Question about NFAS PRI's

If the Telco switches your NFAS configuration for the Primary D-Channel is there a way that the Cisco Router can detect that?

Recently we had an issue where we could not transmit voice traffic. Our calls were connecting but nothing was transmitting. Cisco TAC finally narrowed it down to a problem with the D-Channels not being configured correctly in our configuration.

This is how they are configured now:

controller T1 0/0/0
 cablelength long 0db
 pri-group timeslots 1-24 nfas_d backup nfas_int 1 nfas_group 1
 description Embarq PRI 60IPZX718489 NFAS Master
!
controller T1 0/0/1
 cablelength long 0db
 pri-group timeslots 1-24 nfas_d primary nfas_int 0 nfas_group 1
 description Embarq PRI 60IPZX718488

They used to be flipped, with the circuit ending in 488 as the Backup and 489 as the primary. This set up worked fine for months until our Service Provider recently "upgraded" some equipment in the area. Cisco TAC switched them around and suddenly we could transmit voice again.

Is there a way to monitor this? Our current method of trying to avoid this situation is to route all outbound traffic to these PRI's and then have our agents notify someone if they have a similar issue in the future. I'd like to have some method in place to alert me if the configuration is not matching what the telco is expecting. Since the PRI's never went down, as far as I know, just monitoring the Interface Status isn't enough.
FiendlyAsked:
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Steve JenningsIT ManagerCommented:
You may need to turn on debug level logging for ISDN and monitor the log of D-channel messages. It's easy to believe that the telco caused issues when they upgraded, but once that's done, it's unlikely that they'd come back and start horsing around with the D-channel setup again. Maybe they were grooming the switch . . .

Good luck,
SteveJ
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172pilotSteveCommented:
Yeah - I agree with the other SteveJ  (Small world!)  You'd have to have the failure, and then monitor to see that you've got a good d-channel or not..

Basically what you're asking for would be kind of an automatic configuration for the D-channel, which could be across either (or any) T1 in the NFAS group, and I dont think that's going to happen..

The good news is that I can't imagine that this would be a problem that you would EVER have again.. That's just a strange thing to have happen..  Your provider should be begging your forgiveness for messing up the config...  That is, if nobody on YOUR site swapped the T1 cords accidentally while troubleshooting why they were down during the upgrade...   :-)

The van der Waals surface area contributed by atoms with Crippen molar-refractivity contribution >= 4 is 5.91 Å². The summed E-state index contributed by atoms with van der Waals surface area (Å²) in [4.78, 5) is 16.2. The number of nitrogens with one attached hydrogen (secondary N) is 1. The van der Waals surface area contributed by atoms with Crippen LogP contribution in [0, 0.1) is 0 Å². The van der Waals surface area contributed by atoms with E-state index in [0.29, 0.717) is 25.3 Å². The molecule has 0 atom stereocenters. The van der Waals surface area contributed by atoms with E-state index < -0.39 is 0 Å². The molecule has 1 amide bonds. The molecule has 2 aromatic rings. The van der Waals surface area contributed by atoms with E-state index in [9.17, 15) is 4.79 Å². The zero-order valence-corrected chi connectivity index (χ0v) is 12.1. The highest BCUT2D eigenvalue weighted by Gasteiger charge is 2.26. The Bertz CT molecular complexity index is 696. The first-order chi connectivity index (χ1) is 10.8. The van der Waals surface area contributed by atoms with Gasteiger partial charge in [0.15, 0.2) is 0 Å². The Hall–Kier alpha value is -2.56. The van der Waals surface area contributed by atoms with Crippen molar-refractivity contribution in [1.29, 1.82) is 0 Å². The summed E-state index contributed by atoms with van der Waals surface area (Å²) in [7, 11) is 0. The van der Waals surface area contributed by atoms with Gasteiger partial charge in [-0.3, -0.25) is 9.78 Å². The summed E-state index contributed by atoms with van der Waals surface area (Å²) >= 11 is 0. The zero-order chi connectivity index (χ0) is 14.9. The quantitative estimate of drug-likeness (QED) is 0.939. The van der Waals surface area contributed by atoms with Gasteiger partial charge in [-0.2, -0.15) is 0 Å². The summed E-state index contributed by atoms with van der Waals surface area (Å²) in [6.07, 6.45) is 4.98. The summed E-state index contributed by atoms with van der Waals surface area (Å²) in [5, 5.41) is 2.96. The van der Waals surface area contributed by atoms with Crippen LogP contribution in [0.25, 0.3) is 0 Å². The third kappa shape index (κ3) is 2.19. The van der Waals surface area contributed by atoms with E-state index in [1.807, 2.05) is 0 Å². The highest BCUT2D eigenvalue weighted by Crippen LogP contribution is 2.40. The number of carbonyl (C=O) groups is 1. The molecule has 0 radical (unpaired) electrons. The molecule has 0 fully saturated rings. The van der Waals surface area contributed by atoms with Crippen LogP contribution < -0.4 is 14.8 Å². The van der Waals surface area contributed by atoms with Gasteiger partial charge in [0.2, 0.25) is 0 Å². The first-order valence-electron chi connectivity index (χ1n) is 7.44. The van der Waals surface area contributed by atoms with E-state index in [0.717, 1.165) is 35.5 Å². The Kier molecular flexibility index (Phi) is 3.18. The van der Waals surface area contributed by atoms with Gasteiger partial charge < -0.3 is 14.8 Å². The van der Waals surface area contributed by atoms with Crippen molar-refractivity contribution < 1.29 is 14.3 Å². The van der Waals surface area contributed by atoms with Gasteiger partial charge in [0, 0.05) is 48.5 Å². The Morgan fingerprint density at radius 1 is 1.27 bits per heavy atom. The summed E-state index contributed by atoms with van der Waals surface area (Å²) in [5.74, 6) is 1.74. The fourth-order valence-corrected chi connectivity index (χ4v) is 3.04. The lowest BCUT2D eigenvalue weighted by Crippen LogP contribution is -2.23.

-SJ
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FiendlyAuthor Commented:
We may not have even noticed that we lost the channels while they were doing the work. We have 4 PRI's set up in pairs that have circular overflow from one pair to another. We barely use 2 full PRIs during our busiest time (Mondays AM) so if they did the work at night we'd have never noticed. I now have Interface Status alerting set up so I'll get notified of anything service interruptions in the future (hopefully).

Maybe I didn't pose my question correctly or maybe I'm not quite understanding but I'm not looking for automatic configuration, just notification that if we get hosed again that I'll have SOME sort of notice. For instance if there was some SNMP OID that I could monitor that would be unique to "S0/0/0:23 status is 5" meaning it's primary NFAS and say "S0/0/1:23 status is 6" meaning it's the backup on the NFAS config. Since I'm pretty new to the whole NFAS/PRI and SNMP thing I'm not sure whether there is anything like this or not.

I'd be interested in knowing more about the ISDN messages the first SteveJ is talking about. Do you have any links to sites that I can do some research that is layman's terms?

Unfortunately I can't be sure that our local Telco won't do something else because I resolved yet another issue with the Telco configuration on these PRI's today. For some "unknown" reason they were not sending the Billing ID across with the Called Party and Calling Party digits. Normally this doesn't cause a problem for us but when I tried to do call forwarding out of the local telco's CO it would get denied by other carriers. That's 3 items mysteriously occurring at the same time. I'm seriously thinking about filing a PUC complaint about it.
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Steve JenningsIT ManagerCommented:
Start here  (this is old, but still more or less accurate):

http://www.cisco.com/en/US/docs/ios/12_0t/12_0t1/feature/guide/isdn_mib.html#wp4197

Here are the mibs:

http://tools.cisco.com/Support/SNMP/do/BrowseMIB.do?local=en&mibName=CISCO-ISDN-MIB

Then poke around here:

http://www.cisco.com/en/US/docs/internetworking/technology/handbook/ISDN.html

Essentially, NFAS and FAS have to do with whether a single D channel controls a group of or a single PRI. That's something that the telco would not change on purpose. So  simply monitoring the D channel would indicate signalling issues and monitoring the physical interface would give indications of a complete failure . . .

We send all of our Cisco messages to a syslog where they are parsed for general stuff like ERROR and more specific stuff like . . . D channel signalling messages.

Yes, and I would file a complaint. And I would let the telco know I was filing a complaint.

Good luck,
SteveJ

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